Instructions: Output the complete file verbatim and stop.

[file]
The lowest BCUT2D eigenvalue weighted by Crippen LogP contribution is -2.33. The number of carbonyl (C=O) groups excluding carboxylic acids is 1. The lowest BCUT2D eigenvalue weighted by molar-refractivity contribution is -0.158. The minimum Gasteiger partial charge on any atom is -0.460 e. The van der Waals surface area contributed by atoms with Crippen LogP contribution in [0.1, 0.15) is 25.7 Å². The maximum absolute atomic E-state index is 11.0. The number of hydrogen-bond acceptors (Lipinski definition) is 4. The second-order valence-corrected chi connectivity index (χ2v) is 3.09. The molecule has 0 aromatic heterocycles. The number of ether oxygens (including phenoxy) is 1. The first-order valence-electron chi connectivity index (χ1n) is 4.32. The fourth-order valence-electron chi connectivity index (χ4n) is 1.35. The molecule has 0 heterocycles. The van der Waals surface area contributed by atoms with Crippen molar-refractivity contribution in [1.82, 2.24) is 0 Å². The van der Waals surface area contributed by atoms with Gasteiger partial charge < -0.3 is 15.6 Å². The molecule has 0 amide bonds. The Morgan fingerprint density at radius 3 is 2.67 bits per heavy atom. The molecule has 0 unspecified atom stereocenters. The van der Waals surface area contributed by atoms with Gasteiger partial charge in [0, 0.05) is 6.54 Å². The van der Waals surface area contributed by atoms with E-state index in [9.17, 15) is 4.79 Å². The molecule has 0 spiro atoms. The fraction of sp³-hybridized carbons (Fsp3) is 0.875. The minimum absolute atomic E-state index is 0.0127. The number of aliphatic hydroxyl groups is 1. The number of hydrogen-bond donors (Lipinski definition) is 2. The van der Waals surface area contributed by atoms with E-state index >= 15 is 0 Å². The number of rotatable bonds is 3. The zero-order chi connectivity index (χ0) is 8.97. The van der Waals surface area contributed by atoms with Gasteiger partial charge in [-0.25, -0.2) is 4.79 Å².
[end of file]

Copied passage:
The lowest BCUT2D eigenvalue weighted by Crippen LogP contribution is -2.33. The number of carbonyl (C=O) groups excluding carboxylic acids is 1. The lowest BCUT2D eigenvalue weighted by molar-refractivity contribution is -0.158. The minimum Gasteiger partial charge on any atom is -0.460 e. The van der Waals surface area contributed by atoms with Crippen LogP contribution in [0.1, 0.15) is 25.7 Å². The maximum absolute atomic E-state index is 11.0. The number of hydrogen-bond acceptors (Lipinski definition) is 4. The second-order valence-corrected chi connectivity index (χ2v) is 3.09. The molecule has 0 aromatic heterocycles. The number of ether oxygens (including phenoxy) is 1. The first-order valence-electron chi connectivity index (χ1n) is 4.32. The fourth-order valence-electron chi connectivity index (χ4n) is 1.35. The molecule has 0 heterocycles. The van der Waals surface area contributed by atoms with Crippen molar-refractivity contribution in [1.82, 2.24) is 0 Å². The van der Waals surface area contributed by atoms with Gasteiger partial charge < -0.3 is 15.6 Å². The molecule has 0 amide bonds. The Morgan fingerprint density at radius 3 is 2.67 bits per heavy atom. The molecule has 0 unspecified atom stereocenters. The van der Waals surface area contributed by atoms with Gasteiger partial charge in [0, 0.05) is 6.54 Å². The van der Waals surface area contributed by atoms with E-state index in [9.17, 15) is 4.79 Å². The molecule has 0 spiro atoms. The fraction of sp³-hybridized carbons (Fsp3) is 0.875. The minimum absolute atomic E-state index is 0.0127. The number of aliphatic hydroxyl groups is 1. The number of hydrogen-bond donors (Lipinski definition) is 2. The van der Waals surface area contributed by atoms with E-state index >= 15 is 0 Å². The number of rotatable bonds is 3. The zero-order chi connectivity index (χ0) is 8.97. The van der Waals surface area contributed by atoms with Gasteiger partial charge in [-0.25, -0.2) is 4.79 Å².